Filling Cracks

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Forum topic by WoodTwirp posted 03-29-2018 01:38 AM 673 views 0 times favorited 7 replies Add to Favorites Watch
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12 posts in 758 days

03-29-2018 01:38 AM

Hi All – Thanks for taking the time to read and hopefully comment on this. I am building an oak queen size bed. I have a couple gaps that are up to roughly 1/16th of an in wide. Most of the bed has really tight joints, but I goofed on two of the end panels. As stated, the gap is roughly 1/16” wide and about 10” long. It is a mortice and tenon joint and the gap is on the outside so I’m not overly worried but would like to make it as strong as possible. I hate to scrap them and start over and was in need some sort of filler, if possible that will stain up well. I don’t want to use store bought wood filler cause it never looks right when it is matched. I was thinking of mixing glue and saw dust from the project and filling it.

Is this the best way to go or are there any other ideas?

7 replies so far

View oldwood's profile


162 posts in 1855 days

#1 posted 03-29-2018 03:07 AM

Cut a strip from scrap of like wood and gently tap it into the gap, hit it with a little thin ca glue.
Just my opinion but you know about opinions, they are like armpits, everyone has a couple but they all stink except mine.

View Rich's profile


5156 posts in 1200 days

#2 posted 03-29-2018 04:59 AM

Photos would help, but if you have a 1/16” gap and the issue is not structural, then doing a fill after you finish it will work. Go ahead and finish the piece however you plan to, and then fill the gaps. For a bed frame, I doubt you need to worry about wear on the surface, so a wax fill would be an easy fix. If you need more wear resistance then a hard fill will do.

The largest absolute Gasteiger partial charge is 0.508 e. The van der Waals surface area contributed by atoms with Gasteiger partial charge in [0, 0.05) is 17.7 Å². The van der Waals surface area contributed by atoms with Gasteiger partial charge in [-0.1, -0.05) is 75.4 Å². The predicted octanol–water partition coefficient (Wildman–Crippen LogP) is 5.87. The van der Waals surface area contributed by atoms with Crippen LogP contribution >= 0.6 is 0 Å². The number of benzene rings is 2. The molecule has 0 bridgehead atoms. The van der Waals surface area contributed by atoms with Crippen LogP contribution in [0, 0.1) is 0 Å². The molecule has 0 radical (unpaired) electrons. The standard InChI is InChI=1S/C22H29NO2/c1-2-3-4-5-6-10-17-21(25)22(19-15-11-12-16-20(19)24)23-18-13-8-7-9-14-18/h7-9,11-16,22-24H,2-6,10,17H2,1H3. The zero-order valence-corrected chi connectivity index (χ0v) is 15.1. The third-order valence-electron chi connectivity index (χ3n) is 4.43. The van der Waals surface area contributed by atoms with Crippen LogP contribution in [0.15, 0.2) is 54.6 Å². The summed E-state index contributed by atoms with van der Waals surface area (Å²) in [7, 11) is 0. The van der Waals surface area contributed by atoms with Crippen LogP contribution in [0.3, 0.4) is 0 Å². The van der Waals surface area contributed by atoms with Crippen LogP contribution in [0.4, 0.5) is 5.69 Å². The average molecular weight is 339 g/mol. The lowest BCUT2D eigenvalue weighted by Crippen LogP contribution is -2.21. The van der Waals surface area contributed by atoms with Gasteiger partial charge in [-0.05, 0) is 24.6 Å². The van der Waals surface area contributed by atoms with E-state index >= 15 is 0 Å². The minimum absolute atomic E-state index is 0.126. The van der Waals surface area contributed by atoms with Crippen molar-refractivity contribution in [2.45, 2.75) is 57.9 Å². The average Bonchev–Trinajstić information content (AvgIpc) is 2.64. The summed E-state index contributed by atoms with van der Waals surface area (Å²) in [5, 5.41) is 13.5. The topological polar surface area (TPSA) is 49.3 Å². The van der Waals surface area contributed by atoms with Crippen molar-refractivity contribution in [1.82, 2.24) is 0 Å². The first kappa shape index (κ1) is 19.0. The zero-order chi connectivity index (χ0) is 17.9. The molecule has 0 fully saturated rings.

-- Half of what we read or hear about finishing is right. We just don’t know which half! — Bob Flexner

View LesB's profile


2320 posts in 4054 days

#3 posted 03-29-2018 04:29 PM

If you want to go with the glue and sawdust method I suggest packing the gap with fine dry sawdust. Then in quick succession soak the sawdust with thin CA glue followed by the medium CA glue. The thin glue wicks quickly into the sawdust which allows the medium to flow more easily and solidify the whole thing. Let it cure then level the surface with a chisel, scraper or sand paper. Try a practice run on scrap pieces to see if you are happy with the results. I found using my orbital or belt sander that have dust collection bags is the best way to get fine sawdust for this purpose. I use this method all the time to fill cracks and voids in lathe turning projects. I keep a collection of different types of wood sawdust in plastic bottles just for this purpose.

-- Les B, Oregon

View WoodTwirp's profile


12 posts in 758 days

#4 posted 03-31-2018 11:33 AM

Thanks everyone for the input. I was also thinking of fiberglass resin. I am going to try a few things today on scrap to see what I get. I don’t have any of the ca glue on hand and the nearest WW store is two hours. Going to call around and see if I can find some.

View PCDub's profile


153 posts in 855 days

#5 posted 03-31-2018 11:35 AM

My hardware store has a selection of different types of CA glue

View becikeja's profile


1045 posts in 3424 days

#6 posted 03-31-2018 12:20 PM

I agree with the first post, cut a thin piece of the original wood and ca glue it into place it will stain up nice. Another option is to just with it and build up some trim to mask it.

-- Don't outsmart your common sense

View WoodTwirp's profile


12 posts in 758 days

#7 posted 04-11-2018 02:23 AM

Hi All – I wanted to say thanks for all the help. I ended up using this stuff called “Tight Chairs.” I think it is basically CA glue. It was really thin, dried really fast, and worked like a charm. I filled the crack with saw dust/powder, then saturated it. After that I sanded it and a person can’t even tell.

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